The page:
Climate Change Legislation in the 109th Congress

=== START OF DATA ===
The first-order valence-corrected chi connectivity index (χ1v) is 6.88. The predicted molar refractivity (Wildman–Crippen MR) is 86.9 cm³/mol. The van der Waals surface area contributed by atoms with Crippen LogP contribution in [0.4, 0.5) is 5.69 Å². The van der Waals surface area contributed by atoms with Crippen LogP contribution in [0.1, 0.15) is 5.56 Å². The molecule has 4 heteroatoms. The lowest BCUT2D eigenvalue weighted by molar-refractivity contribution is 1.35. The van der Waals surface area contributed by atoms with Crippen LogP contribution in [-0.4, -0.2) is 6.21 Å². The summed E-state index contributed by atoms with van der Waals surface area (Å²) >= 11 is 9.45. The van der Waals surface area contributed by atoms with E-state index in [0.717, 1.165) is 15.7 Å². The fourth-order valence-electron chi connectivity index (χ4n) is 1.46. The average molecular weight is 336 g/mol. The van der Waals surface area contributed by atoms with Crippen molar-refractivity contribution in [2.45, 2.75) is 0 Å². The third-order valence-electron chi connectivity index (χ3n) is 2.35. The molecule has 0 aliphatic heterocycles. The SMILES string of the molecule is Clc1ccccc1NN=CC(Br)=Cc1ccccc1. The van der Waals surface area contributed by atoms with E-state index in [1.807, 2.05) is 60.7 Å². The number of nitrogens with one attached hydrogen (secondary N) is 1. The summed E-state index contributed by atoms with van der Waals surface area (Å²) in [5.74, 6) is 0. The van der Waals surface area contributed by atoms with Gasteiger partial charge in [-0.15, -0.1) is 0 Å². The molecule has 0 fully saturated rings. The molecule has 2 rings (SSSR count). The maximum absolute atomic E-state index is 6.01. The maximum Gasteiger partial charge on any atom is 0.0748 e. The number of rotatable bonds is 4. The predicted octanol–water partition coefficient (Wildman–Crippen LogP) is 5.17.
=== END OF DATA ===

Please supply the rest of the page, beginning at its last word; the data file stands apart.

Order Code RL32955 Climate Change Legislation in the 109th Congress Updated January 3, 2007 Brent D. Yacobucci Specialist in Energy Policy Resources, Science, and Industry Division Climate Change Legislation in the 109th Congress Summary Climate change and greenhouse gas (GHG) emissions were issues in the 109th Congress, as they had been in past Congresses. Bills directly addressing climate change issues ranged from those focused primarily on climate change research to comprehensive emissions cap-and-trade programs for the six greenhouse gases covered under the United Nations Framework Convention on Climate Change. Additional bills focused on GHG reporting and registries, or on power plant emissions of carbon dioxide, as part of wider controls on pollutant emissions. Within several broad categories, the bills varied in their approaches to climate change issues. For example, some bills covering research issues focused solely on modeling the effects of future climate change, whereas others addressed the development of monitoring technologies. Bills focusing on technology deployment did so through tax incentives and credit-based programs within the United States or by promoting deployment in developing countries. Bills with greenhouse gas registries were either voluntary or mandatory and varied in the entities covered and the gases registered. Bills with emission reduction requirements also varied in the entities covered, the gases limited, and the target emissions levels. Most notably, on August 8, 2005, President Bush signed the Energy Policy Act of 2005 (P.L. 109-58, H.R. 6). Among other provisions, Title XVI of the bill established programs to promote the development and deployment of technologies to reduce greenhouse gas intensity. This report briefly discusses the basic concepts on which these bills were based and compares major provisions of the bills in each of the following categories: climate change research, technology deployment, GHG reporting and registries, and emissions reduction programs. Contents Energy Bill Amendments . . . . . . . . . . . . . . . . . . . . . . . . . . . . . . . . . . . . . . . . 2 Climate Change Research Bills . . . . . . . . . . . . . . . . . . . . . . . . . . . . . . . . . . . 2 Deployment of Greenhouse Gas Reduction Technology . . . . . . . . . . . . . . . . 3 GHG Reporting and Registry Bills . . . . . . . . . . . . . . . . . . . . . . . . . . . . . . . . 4 GHG Emission-Reduction Bills . . . . . . . . . . . . . . . . . . . . . . . . . . . . . . . . . . . 5 Carbon Dioxide Reduction Bills . . . . . . . . . . . . . . . . . . . . . . . . . . . . . . 5 Comprehensive GHG Emissions Reductions . . . . . . . . . . . . . . . . . . . . 6 Safety Valve Bills . . . . . . . . . . . . . . . . . . . . . . . . . . . . . . . . . . . . . . . . . 6 Comparison of Emissions Reduction Bills . . . . . . . . . . . . . . . . . . . . . . . . . . 7 List of Tables Table 1. Market-Based Greenhouse Gas Emission Caps . . . . . . . . . . . . . . . . . . . . 7 Appendix 1. Climate Change Bills in the 109th Congress . . . . . . . . . . . . . . . . . . 10 Appendix 2. Key Provisions of Climate Change Legislation in the 109th Congress . . . . . . . . . . . . . . . . . . . . . . . . . . . . . . . . . . . . . . . . . . . . . . . 14 Climate Change Legislation in the 109th Congress Climate change is viewed as a global issue, but proposed responses generally require action at the national level. In 1992, the United States ratified the United Nations’ Framework Convention on Climate Change (UNFCCC), which called on industrialized countries to take the lead in making voluntary efforts to reduce greenhouse gases.1 Over the past 15 years, a variety of voluntary and regulatory actions have been proposed or undertaken in the United States, including monitoring of utility carbon dioxide emissions, improved appliance efficiency, and incentives for developing renewable energy sources. In 2001, President George W. Bush rejected the Kyoto Protocol to the UNFCCC, which called for legally binding commitments by developed countries to reduce their greenhouse gas emissions. Instead, the Bush Administration has focused on reducing the greenhouse gas intensity2 of the U.S. economy. In the meantime, some states and local governments, as well as private entities, have taken actions to reduce emissions and limit the potential impacts of climate change. In light of these actions, a number of bills were introduced in Congress to address climate change. In the 109th Congress, numerous bills were introduced that directly or indirectly address climate change. Several bills addressed the climate change issue directly, either through emissions limits, incentives for reductions, or research and information gathering on climate change and greenhouse gas emissions mitigation. This report describes and compares bills that directly addressed climate change, as opposed to those that addressed other issues but could have had ancillary impacts (e.g., energy efficiency and conservation). Topics covered by these bills fall into four major categories: (1) those that would have promoted research on the effects of climate change and on methods to measure and predict climate change; (2) those that would have created incentives for the deployment of emission-reducing technologies in the United States or other countries; (3) those that would have established greenhouse gas (GHG) monitoring systems as a basis for research or for any potential reduction program; and (4) those that would have established market-based programs to directly limit greenhouse gas emissions. These categories are not mutually exclusive, and several bills addressed more than one of the above categories. The major provisions of these bills are categorized in Appendix 1 and summarized in Appendix 2. 1 Under the United Nations Framework Convention on Climate Change (UNFCCC), greenhouse gases include carbon dioxide (CO2, the most ubiquitous and primary greenhouse gas), methane (CH4), nitrous oxide (N2O), hydrofluorocarbons (HFCs), perfluorocarbons (PFCs), and sulfur hexafluorane (SF6). Some other greenhouse gases are controlled under the Montreal Protocol on Substances That Deplete the Ozone Layer. 2 Greenhouse gas intensity is a measure of the amount of carbon dioxide (or equivalent) emitted per unit of gross domestic product. CRS-2 In several cases, bill sponsors introduced modified versions of their climate change bills. For the purposes of the discussion below, it is assumed that the newest version supersedes earlier versions. These bills include S. 1151 for S. 342 (McCain); S. 883 for S. 386 (Hagel); S. 887 for S. 388 (Hagel); and S. 1203 for S. 387 (Hagel). Energy Bill Amendments On August 8, 2005, President Bush signed the Energy Policy Act of 2005 (P.L. 109-58). Title XVI established a voluntary national program designed to accelerate demonstration and deployment of less-carbon-intensive technology to encourage voluntary reductions in greenhouse gases. The title attempts to support actions focused on reducing U.S. carbon intensity (the ratio of greenhouse gas emissions per unit of gross domestic product). The program would not establish a requirement to reduce emissions. This title also establishes a program to encourage exports of carbon intensity-reducing technologies to developing countries. As part of the Senate debate over the Energy Policy Act of 2005, several amendments on climate change were offered. S.Amdt. 817, which inserted a new Title XVI in the bill, incorporated language from S. 883 and S. 887. This amendment was agreed to on a 66-29 vote. These provisions are similar to those included in the final version of the bill. The House version of the bill did not expressly address climate change issues. Not included in the final law was Section 1612 of the Senate bill (S.Amdt. 866), which expressed the Sense of the Senate that human activities are a substantial cause of greenhouse gas accumulation in the atmosphere, causing average temperatures to rise. Further, the resolution stated that “Congress should enact a comprehensive and effective national program of mandatory market-based limits and incentives on emissions of greenhouse gases that slow, stop, and reverse the growth of such emissions at a rate and in a manner that — (1) will not significantly harm the United States economy; and (2) will encourage comparable action by other nations that are major trading partners and key contributors to global emissions.” This was the first Sense of the Senate resolution on climate change since S.Res. 98 in 1997, which voiced concern over the economic effects of emissions limits and the sense that developing countries must participate in meaningful action to control emissions. Similar to S.Amdt. 866, S.J.Res. 5 also urged U.S. action on climate change, but this resolution saw no action after being referred to committee. The Senate also debated whether to adopt S.Amdt. 826, which contained language similar to S. 1151. This amendment would have established a mandatory cap-and-trade system to limit greenhouse gas emissions from covered entities to year 2000 levels by 2010. This amendment was rejected on a 38-60 vote. Climate Change Research Bills Global climate change is a complex issue. While most scientists agree that the climate is changing in response to greenhouse gas (GHG) emissions, uncertainties concerning the causes and the effects of climate change remain and are a continuing CRS-3 subject of extensive scientific research.3 Further, research is ongoing into technologies to improve efficiency, reduce fossil fuel consumption, and sequester carbon dioxide emissions. Research Bills. One bill in the 109th Congress, S. 245 (Collins), focused solely on climate change research.4 It called for the development and testing of climate change models based on historic climatic changes, and to incorporate nonlinear aspects of geophysical systems that could lead to abrupt changes in climate. Research Provisions in Broader Bills. Several bills included climate change research provisions as part of a broader climate change legislation. Specifically, research in S. 1151, S. 3698, S. 4039, H.R. 759, and H.R. 2828 would have focused on abrupt climate change research and new climate change measurement technologies. H.R. 5049 would have established a new Advanced Research Projects Agency within the Department of Energy. Deployment of Greenhouse Gas Reduction Technology In the 109th Congress, several bills would have promoted the deployment and diffusion of technologies to reduce greenhouse gas emissions, either as part of broader legislation to limit greenhouse gases, or as stand-alone legislation. Deployment strategies included tax incentives for investment in technologies to improve efficiency and/or lower emissions and grants, loans, and other incentives for technology transfer to developing countries. S. 1203 (Hagel) and H.R. 6417 (Meehan) would have established tax incentives for investment in technologies to reduce greenhouse gas intensity. S. 745 (Byrd), S. 883 (Hagel), S. 1151 (McCain), and S. 3698 (Jeffords) would have established grant and loan programs to deploy technologies in developing countries that have been developed or demonstrated in the United States. S. 887 (Hagel) would establish a credit-based deployment program for technologies to reduce greenhouse gas intensity; support would include direct loans, loan guarantees, lines of credit, and production incentive payments. The final version of H.R. 6 incorporates language similar to S. 883 and S. 887. H.R. 2828 (Inslee) provides a wide array of incentives for improvements in energy efficiency and other strategies that would reduce greenhouse gas emissions. S. 4039 (Kerry) includes several provisions to either mandate or establish incentives for various lowemission technologies. In addition to the above bills on technology deployment, §585(b) of the FY2006 Foreign Operations Appropriation Act (P.L. 109-102) required the President to submit a report on federal agency expenditures (foreign and domestic) on climate change activities. The act specifically required a report on U.S. Agency for International Development funding for climate change activities in developing 3 For more information on the science and policy of Global Climate Change, see CRS Report RL33602, Global Climate Change: Major Scientific and Policy Issues, by John R. Justus and Susan R. Fletcher. 4 This report does not include bills with other focuses that also had research components related to climate change (particularly sequestration, renewable energy, and energy efficiency). CRS-4 countries, including technology deployment. In April 2006, the White House submitted to Congress a report titled Federal Climate Change Expenditures Report to Congress.5 GHG Reporting and Registry Bills Under the UNFCCC, the United States annually publishes reports on its GHG emissions.6 The United States Environmental Protection Agency (EPA) does this reporting using various techniques (e.g., fuel analysis for CO2). The three dominant sources of GHG emissions are electricity generation (33.1%), transportation (26.9%), and industry (19%).7 At the national level, most electric utilities must report their GHG emissions pursuant to the 1990 Clean Air Act, but there is no overall national GHG reporting requirement. However, some states also gather data through voluntary or mandatory GHG emissions reporting mechanisms.8 H.R. 955 (Olver) focused primarily on expanding emissions reporting to include a broad array of sources. All entities that emit more than 10,000 metric tons of carbon dioxide equivalent would have been required to report their emissions, except that farms were exempt. Further, manufacturers and importers of automobiles and Department of Energy-listed products9 would have been required to report the emissions from their products. The purpose of the bill was to promote greenhouse gas reductions and to generate accurate emissions data that can be used by public and private entities for various purposes. In addition to H.R. 955, which focused solely on GHG reporting, several other bills would have required emissions monitoring and reporting as part of a program to reduce emissions of carbon dioxide or of all greenhouse gases. These emissions reductions efforts are discussed in the following section. S. 150 (Jeffords), S. 730 (Leahy), H.R. 1451 (Waxman), and H.R. 1873 (Bass) would have required electricity producers to report their carbon dioxide emissions in order to determine compliance with carbon dioxide caps. S. 1151 (McCain), H.R. 759 (Gilchrest), and H.R. 2828 (Inslee) would have required major emitters of all six greenhouse gases to report their emissions; the bills required reporting from entities that emit more than 10,000 metric tons (11,000 tons) of carbon dioxide equivalent. H.R. 5049 (Udall, T.) would have required all fossil fuel suppliers to report the amount of greenhouse gases that will result from combustion of the fuel supplied. S. 4039 (Kerry) would have 5 Available at [http://www.whitehouse.gov/omb/legislative/fy07_climate_change.pdf] 6 For more information, see CRS Report 98-235, Global Climate Change: U.S. Greenhouse Gas Emissions — Status, Trends, and Projections, by John Blodgett and Larry Parker. 7 U.S. Environmental Protection Agency, U.S. GHG Emissions and Sinks 1990-2001, p. ES-6. Additional sources are agriculture (7.6%), commerce (7.2%), and residential activities (5.4%). 8 For more information, see Pew Center on Global Climate Change, Climate Change Activities in the United States: 2004 Update, Arlington, VA, 2004. 9 Defined as any product for which the Department of Energy has promulgated final regulations for energy efficiency, energy conservation, maximum energy use, or energy consumption. CRS-5 required reporting from all major sources as defined by Section 169A of the Clean Air Act. GHG Emission-Reduction Bills The United States has no federal GHG reduction requirements, though there have been proposals to require such reductions. These proposals include “command and control” regulations on emissions, GHG emission taxes, and market-based techniques to limit emissions. The latter, market-based programs typically take as their model the Clean Air Act’s acid rain program.10 In the 109th Congress, bills were introduced that would have established marketbased caps on GHG emissions. These bills are compared in Table 1. Three bills, S. 1151 (McCain), H.R. 759 (Gilchrest), and H.R. 2828 (Inslee), would have capped the emissions of the six greenhouse gases specified in the United Nations’ Framework Convention on Climate Change. Five other bills, S. 150 (Jeffords), S. 730 (Leahy), S. 2724 (Carper), H.R. 1451 (Waxman), and H.R. 1873 (Bass), would have focused on reducing carbon dioxide from electric utilities. Each of these bills would have used market-based trading mechanisms to limit GHG emissions. Cap-and-trade programs set strict limits on specific emissions from a particular group of sources, allowing individual sources to trade reductions. This flexibility in who makes reductions can lead to lower costs. In an efficient market, entities that face relatively low emission-reduction costs could achieve extra emission reductions. These entities could then sell their unused allowances to entities that face higher emission-reduction costs. An entity facing higher costs could purchase allowances that would allow it to emit more than its initial emissions allotment would otherwise permit. It should be noted that in all cases, total U.S. emissions may decrease or increase depending on the entities covered, the greenhouse gases controlled, and the emissions trading schemes. Another market-based option is to require tradeable emissions permits, but establish a “safety valve” price. In this scenario, if the market value of a permit exceeds a set price — the safety valve — covered entities can purchase an unlimited number of permits from the government. In this way, the overall price to covered entities — and the economy — is limited, but specific emission reduction targets may not be reached. H.R. 5049 (Udall, T.) would have established a such a system. Carbon Dioxide Reduction Bills. As shown in Table 1, S. 150, S. 730, H.R. 1451, and H.R. 1873 focused on electric utility emissions. These “multipollutant” bills would have limited emissions of carbon dioxide, along with other air 10 The acid rain program caps emissions from each source, but allows sources to exceed their caps if they purchase credits from sources that achieve emissions reductions beyond those required. CRS-6 pollutants.11 (See Table 1.) In all four cases, carbon dioxide emissions limitations would have started in 2010.12 Comprehensive GHG Emissions Reductions. Unlike other bills proposed in the 109th Congress, the Climate Stewardship Act of 2005 (H.R. 759), the New Apollo Energy Act of 2005 (H.R. 2828), and the Climate Stewardship and Innovation Act of 2005 (S. 1151) focused on achieving market-driven reductions in all six greenhouse gases (see Table 1). The legislation applied to entities in the electricity, transportation, industry, and commercial sectors that emit over 10,000 metric tons (11,000 tons) of greenhouse gases per year. Starting in 2010, the bills would have capped total GHG emissions from all these sources at 6.5 billion tons (CO2 equivalent emissions), reduced by the amount of CO2 (equivalent emissions) from non-covered entities in the year 2000. The bills would also have established a formula for allocating GHG emissions allowances, and a climate change credit corporation to manage allowance trading. Language similar to S. 1151 was offered as an amendment on the Senate floor to H.R. 6. This amendment was rejected on a 38-60 vote. In addition to establishing caps on all six greenhouse gases, the above bills would have supported climate change research and established a GHG emissions inventory (see above). The bills also included a requirement that the Administrator of the EPA establish a national GHG database, and develop methods and standards to measure and verify GHG emissions. The Safe Climate Act of 2006 (H.R. 5642), the Global Warming Pollution Act (S. 3698), and the Global Warming Reduction Act of 2006 (S. 4039) would have granted EPA broad authority to establish regulations such that total greenhouse gas emissions are reduced to 80% (65% in the case of H.R. 4039) below 1990 levels by 2050. These bills did not designate covered entities or required reduction levels for specific sectors, but would have left those decisions to EPA’s discretion. Safety Valve Bills. The Keep America Competitive Global Warming Policy Act of 2006 (H.R. 5049) would have established a system of allowances for fossil fuel suppliers and a safety valve of $25 per ton of carbon, indexed to inflation. 11 S. 131 (Inhofe) and H.R. 227 (Sweeny) would also establish a cap-and-trade program for nitrogen oxides, sulfur dioxide, and mercury from utilities. However, the bills do not address carbon dioxide emissions. 12 For more information on multi-pollutant bills, see CRS Report RL32755, Air Quality: Multi-Pollutant Legislation in the 109th Congress, by Larry Parker and John Blodgett. CRS-7 Comparison of Emissions Reduction Bills Table 1. Market-Based Greenhouse Gas Emission Caps S. 150 (Jeffords) S. 1151 (McCain), H.R. 759 (Gilchrest), H.R. 2828 (Inslee) S. 730 (Leahy) H.R. 1451 (Waxman) H.R. 1873 (Bass) S. 2724 (Carper) Covered sources Any fossil fuel-fired electric generating facility that has a capacity of greater than 15 megawatts, generates electricity for sale, and emits a covered pollutant into the air. Any electric power, industrial, or commercial entity that emits over 10,000 metric tons of CO2 equivalent/year; any refiner or importer of petroleum products for transportation use that when combusted will emit over 10,000 metric tons of CO2 equivalent/year; and, any importer or producer of HFCs, PFCs or SF6 that, when used, will emit over 10,000 metric tons of CO2 equivalent/year. All electricity generating facilities in the United States. Any fossil fuelfired electric generating facility that has a capacity of greater than 15 megawatts and generates electricity for sale. Any fossil fuel-fired electric generating facility that has a capacity of greater than 25 megawatts and generates electricity for sale. Any fossil fuelfired electric generating facility that has a capacity of greater than 25 megawatts and generates electricity for sale. Covered pollutants One GHG: carbon dioxide; other Pollutants: sulfur dioxide, nitrogen oxides, and mercury. All six GHGs. One GHG: CO2; other pollutants: sulfur dioxide, nitrogen oxides, and mercury. One GHG: CO2; other pollutants: sulfur dioxide, nitrogen oxides, and mercury. One GHG: CO2; other pollutants: sulfur dioxide, nitrogen oxides, and mercury. One GHG: CO2; other pollutants: sulfur dioxide, nitrogen oxides, and mercury. CRS-8 S. 150 (Jeffords) S. 1151 (McCain), H.R. 759 (Gilchrest), H.R. 2828 (Inslee) S. 730 (Leahy) H.R. 1451 (Waxman) Emissions cap Utility CO2 emissions limited to 2.05 billion tons per yeara beginning in 2010. Implementation Strategy Tradeable allowance system. Allowances allocated to various sectors and interests, including households, dislocated workers and communities, electricity-intensive industries, affected utilities, energy efficiency and renewable energy activities, and sequestration activities. H.R. 1873 (Bass) S. 2724 (Carper) 6.5 billion tons of CO2 equivalent per year beginning in 2010 for all covered entities taken together. Utility CO2 emissions limited to 2.05 billion tons per year beginning in 2010. Utility CO2 emission cap estimated at 1.94 billion tons per year beginning in 2010. Estimated at 2.46 billion tons in 2010, declining to 2.38 billion tons in 2015. Estimated at 2.65 billion tons in 2010, declining to 2.45 billion tons in 2015. Tradeable allowance system. EPA is directed to determine allocations based on several economic and equity criteria, including efficiency and impact on consumers. Allowances are to be allocated upstream to refiners and importers of transportation fuel, along with producers of HFCs, PFCs, and SF6; downstream to electric generation, industrial, and commercial entities. Absolute caps on mercury emissions, no trading permitted between facilities at different sites. Implementation strategy for other pollutants to be determined by EPA. To be determined by EPA — market mechanisms permitted (except for mercury). Tradeable allowance system for all pollutants; allocations based on historic electricity output. CO2 program includes allowance allocations for incremental nuclear capacity and renewable energy. Tradeable allowance system varies by pollutant. For CO2, allocations based on historic electricity output. CO2 program includes allowance allocations for incremental nuclear capacity and renewable energy, along with sequestration and early action provisions. CRS-9 S. 150 (Jeffords) S. 1151 (McCain), H.R. 759 (Gilchrest), H.R. 2828 (Inslee) S. 730 (Leahy) H.R. 1451 (Waxman) H.R. 1873 (Bass) S. 2724 (Carper) Percentage change in CO2 emissions v. business as usual by 2010b -7.5% -5% -7.5% -9.5% -0.8% -0.8% Percentage change inCO2 emissions v. 1990 levels (UNFCCC baseline year)b +24.2% +27.7% +24.2% +21.7% +32.2% +32.2% Penalties for noncompliance Same as Clean Air Act, title IV except that the excess emission penalty is three times the average market price for allowances. Excess emission penalty equal to three times the market price for allowances on the last day of the year at issue. To be determined by EPA. To be determined by EPA. $100 per excess ton plus one-for-one offset from future emissions allocations. $100 per excess ton plus one-for-one offset from future emissions allocations. a. S. 150 would further limit the number of emission allowances in a given year by the number of tons emitted two years prior by small electricity generating facilities, and by any number required to protect the public health, welfare, or the environment. b. CRS calculations based on projections contained in the UNFCCC Secretariat’s 2002 Climate Action Report. Available at [http://yosemite.epa.gov/oar/globalwarming.nsf/ content/ResourceCenterPublicationsUSClimateActionReport.html]. For more information, see CRS Report RL32755, Air Quality: Multi-Pollutant Legislation in the 109th Congress, by Larry Parker and John Blodgett. CRS-10 Appendix 1. Climate Change Bills in the 109th Congress Climate Change Research Bill(s) and Short Title(s) Technology Deployment GHG Reporting and Registry MultiPollutant Bill X X X X ENACTED LAW H.R. 6, P.L. 109-58 Energy Policy Act of 2005 X SENATE BILLS S. 150 (Jeffords) The Clean Power Act of 2005 S. 245 (Collins) Abrupt Climate Change Research Act of 2005 X S. 730 (Leahy) Mercury Emission Act of 2005 S. 745 (Byrd) International Clean Energy Deployment and Global Energy Markets Investment Act of 2005 X S. 883 (Hagel) Climate Change Technology Deployment in Developing Countries Act of 2005 X Emissions Caps and Allowance Trading for all GHGs CRS-11 Bill(s) and Short Title(s) Climate Change Research S. 887 (Hagel) Climate Change Technology Deployment and Infrastructure Credit Act of 2005 S. 1151 (McCain) Climate Stewardship and Innovation Act of 2005 Technology Deployment GHG Reporting and Registry MultiPollutant Bill Emissions Caps and Allowance Trading for all GHGs X X S. 1203 (Hagel) Climate Change Technology Tax Incentives Act of 2005 X X X X S. 2724 (Carper) Clean Air Planning Act of 2006 X X S. 3698 (Jeffords) Global Warming Pollution Reduction Act X X X X S. 4039 (Kerry) Global Warming Reduction Act of 2006 X X X X S. 342* (McCain) Climate Stewardship Act of 2005 X X X S. 386* (Hagel) Climate Change Technology Deployment in Developing Countries Act of 2005 X S. 387* (Hagel) Climate Change Technology Tax Incentives Act of 2005 X CRS-12 Bill(s) and Short Title(s) Climate Change Research S. 388* (Hagel) Climate Change Technology Deployment and Infrastructure Credit Act of 2005 Technology Deployment GHG Reporting and Registry X X MultiPollutant Bill Emissions Caps and Allowance Trading for all GHGs * Superseded by newer version HOUSE BILLS H.R. 759 (Gilchrest) Climate Stewardship Act of 2005 X X X H.R. 955 (Olver) National Greenhouse Gas Emissions Inventory Act of 2005 X H.R. 1451 (Waxman) Clean Smokestacks Act of 2005 X X H.R. 1873 (Bass) Clean Air Planning Act of 2005 X X H.R. 2828 (Inslee) New Apollo Energy Act of 2005 X H.R. 5049 (Udall, T.) Keep America Competitive Global Warming Policy Act of 2006 X H.R. 5642 (Waxman) Safe Climate Act of 2006 X X X X X X X CRS-13 Bill(s) and Short Title(s) H.R. 6417 (Meehan) Climate Change Investment Act of 2006 Climate Change Research Technology Deployment X GHG Reporting and Registry MultiPollutant Bill Emissions Caps and Allowance Trading for all GHGs CRS-14 Appendix 2. Key Provisions of Climate Change Legislation in the 109th Congress Bill No. Sponsor Major Actions Key Provisions ENACTED LAW Omnibus energy bill addressing various climate- and non-climate related topics. Among other provisions, establishes loans, loan guarantees, etc. to deploy technology for greenhouse gas intensity reduction (similar language to S. 887); requires the Secretary of State to provide assistance to developing countries on projects to reduce greenhouse gas intensity; establishes an export initiative for greenhouse gas reduction technology (similar language to S. 883) SENATE BILLS H.R. 6, P.L. 109-58 Barton Introduced April 18, 2005; passed House April 21, 2005; passed Senate June 28, 2005; conference report file July 27, 2005; agreed to in House July 28; agreed to in Senate July 29; signed into law August 8, 2005. S. 150 Jeffords Introduced January 25, 2005; referred to Senate Environment and Public Works. Would have amended the Clean Air Act to require the Administrator of the Environmental Protection Agency to promulgate regulations to achieve specified reductions in emissions of sulfur dioxide, nitrogen oxides, carbon dioxide and mercury from certain electric generation facilities by January 1, 2010. S. 245 Collins Introduced February 1, 2005; referred to Senate Commerce, Science, and Transportation. Would have established within the Department of Commerce a research program on abrupt climate change. S. 730 Leahy Introduced April 6, 2005; referred to Senate Environment and Public Works. Would have amended the Clean Air Act to require the Administrator of the Environmental Protection Agency to promulgate regulations to achieve specified reductions in emissions of sulfur dioxide, nitrogen oxides, carbon dioxide and mercury from certain electric generation facilities by January 1, 2010. S. 745 Byrd Introduced April 11, 2005; referred to Senate Foreign Relations. Would have established within the Department of State a program to assist developing countries in the demonstration and deployment of emission reduction technologies. CRS-15 Bill No. Sponsor Major Actions Key Provisions S. 883 Hagel Introduced April 21, 2005; referred to Senate Foreign Relations — see also H.R. 6 (Senate Version) Would have required the Secretary of State to provide assistance to developing countries on projects to reduce greenhouse gas intensity; would have established an export initiative for greenhouse gas reduction technology. S. 887 Hagel Introduced April 21, 2005; referred to Senate Energy and Natural Resources — see also H.R. 6 (Senate Version) Would have established loans, loan guarantees, etc. to deploy technology for greenhouse gas intensity reduction. S. 1151 McCain Introduced May 25, 2005; referred to Senate Environment and Public Works. Would have required any entity that emits more than 10,000 metric tons of greenhouse gases (CO2 equivalent) to reduce emissions to year 2000 levels by 2010. Would have allowed: tradeable credits for reductions beyond those required, reductions from non-covered entities, increases in carbon sequestration, and emissions reductions in other countries. Would have promoted innovation on mitigation technologies and would have established incentives for technology deployment. S. 1203 Hagel Introduced June 8, 2005; referred to Senate Finance. Would have established tax credits for investment in technologies to reduce greenhouse gas intensity; also provides tax incentives for nuclear technologies. S. 2724 Carper Introduced May 4, 2006; referred to Senate Environment and Public Works. Would have amended the Clean Air Act to require the Administrator of the Environmental Protection Agency to promulgate regulations to achieve specified reductions in emissions carbon dioxide and pollutants from certain electric generation facilities by 2010 (2007 for nitrogen oxides). S. 3698 Jeffords Introduced July 20, 2006; referred to Senate Environment and Public Works. Would have amended the Clean Air Act to require the Administrator of the Environmental Protection Agency to promulgate regulations to achieve an 80% reduction in greenhouse gas emissions below 1990 levels by 2050; would have established efficiency and/or emissions standards for various sectors; would have promoted research and development CRS-16 Bill No. Sponsor Major Actions Key Provisions S. 4039 Kerry Introduced September 29, 2006; referred to Senate Finance Would have established a mandatory cap-and-trade program beginning in 2010 to reduce annual emissions by a set percentage each year so that annual emissions are 65% below year 2000 levels by 2050. Would have established research and development; greenhouse gas standards for passenger vehicles. S. 342* McCain Introduced February 10, 2005; referred to Senate Environment and Public Works. Would have required any entity that emits more than 10,000 metric tons of greenhouse gases (CO2 equivalent) to reduce emissions to year 2000 levels by 2010. Would have allowed tradeable credits for reductions beyond those required, reductions from non-covered entities, increases in carbon sequestration, and emissions reductions in other countries. S. 386* Hagel Introduced February 15, 2005; referred to Senate Foreign Relations. Would have required the Secretary of State to provide assistance to developing countries on projects to reduce greenhouse gas intensity; would have established an export initiative for greenhouse gas reduction technology. S. 387* Hagel Introduced February 15, 2005; referred to Senate Finance. Would have established tax credits for investment in technologies to reduce greenhouse gas intensity; also would have provided tax incentives for clean coal and nuclear technologies. S. 388* Hagel Introduced February 15, 2005; referred to Senate Energy and Natural Resources. Would have established loans, loan guarantees, etc. to deploy technology for greenhouse gas intensity reduction; would have established a voluntary national greenhouse gas registry. *Superseded by newer version CRS-17 Bill No. Sponsor Major Actions Key Provisions HOUSE BILLS H.R. 759 Gilchrest Introduced February 10, 2005; referred to House Would have required any entity that emits more than 10,000 metric tons of Science, and House Energy and Commerce. greenhouse gases (CO2 equivalent) to reduce emissions to year 2000 levels by 2010. Would have allowed: tradeable credits for reductions beyond those required, reductions from non-covered entities, increases in carbon sequestration, and emissions reductions in other countries. H.R. 955 Olver Introduced February 17, 2005; referred to House Would have required EPA to establish a GHG emissions information system to Energy and Commerce. collect information submitted regarding an entity’s GHG emissions. Would have established mandatory registry for entities that emit more than 10,000 metric tons of carbon dioxide equivalent. H.R. 1451 Waxman Introduced March 17, 2005; referred to House Energy and Commerce. Would have amended the Clean Air Act to require the Administrator of the Environmental Protection Agency to promulgate regulations to achieve specified reductions in emissions of carbon dioxide and pollutants from certain electric generation facilities by 2010. H.R. 1873 Bass Introduced April 27, 2005; referred to House Energy and Commerce. Would have amended the Clean Air Act to require the Administrator of the Environmental Protection Agency to promulgate regulations to achieve specified reductions in emissions carbon dioxide and pollutants from certain electric generation facilities by 2010 (2009 for nitrogen oxides). H.R. 2828 Inslee Introduced June 8, 2005; referred to House Energy and Commerce, among other committees. Omnibus energy bill addressing various climate- and non-climate related topics. Among other provisions, would have required any entity that emits more than 10,000 metric tons of greenhouse gases (CO2 equivalent) to reduce emissions to year 2000 levels by 2010. Would have allowed tradeable credits for reductions beyond those required, reductions from non-covered entities, increases in carbon sequestration, and emissions reductions in other countries. CRS-18 Bill No. Sponsor Major Actions Key Provisions H.R. 5049 Udall, T. Introduced May 24, 2006; referred to House Energy and Commerce, among other committees. Would have established a system of tradeable allowances for greenhouse gas emissions from fossil fuel supply and combustion, with a maximum “safety valve” price of $25 per ton of carbon, adjusted for inflation. Would have established an Advanced Research Projects Agency within the Department of Energy. H.R. 5642 Waxman Introduced June 20, 2006; referred to House Energy and Commerce, among other committees. Would have amended the Clean Air Act to require the Administrator of the Environmental Protection Agency to promulgate regulations to achieve an 80% reduction in greenhouse gas emissions below 1990 levels by 2050. H.R. 6417 Meehan Introduced December 7, 2006; referred to House Among other provisions, would have established a tax credit for investment in Ways and Means technologies to reduce greenhouse gas intensity.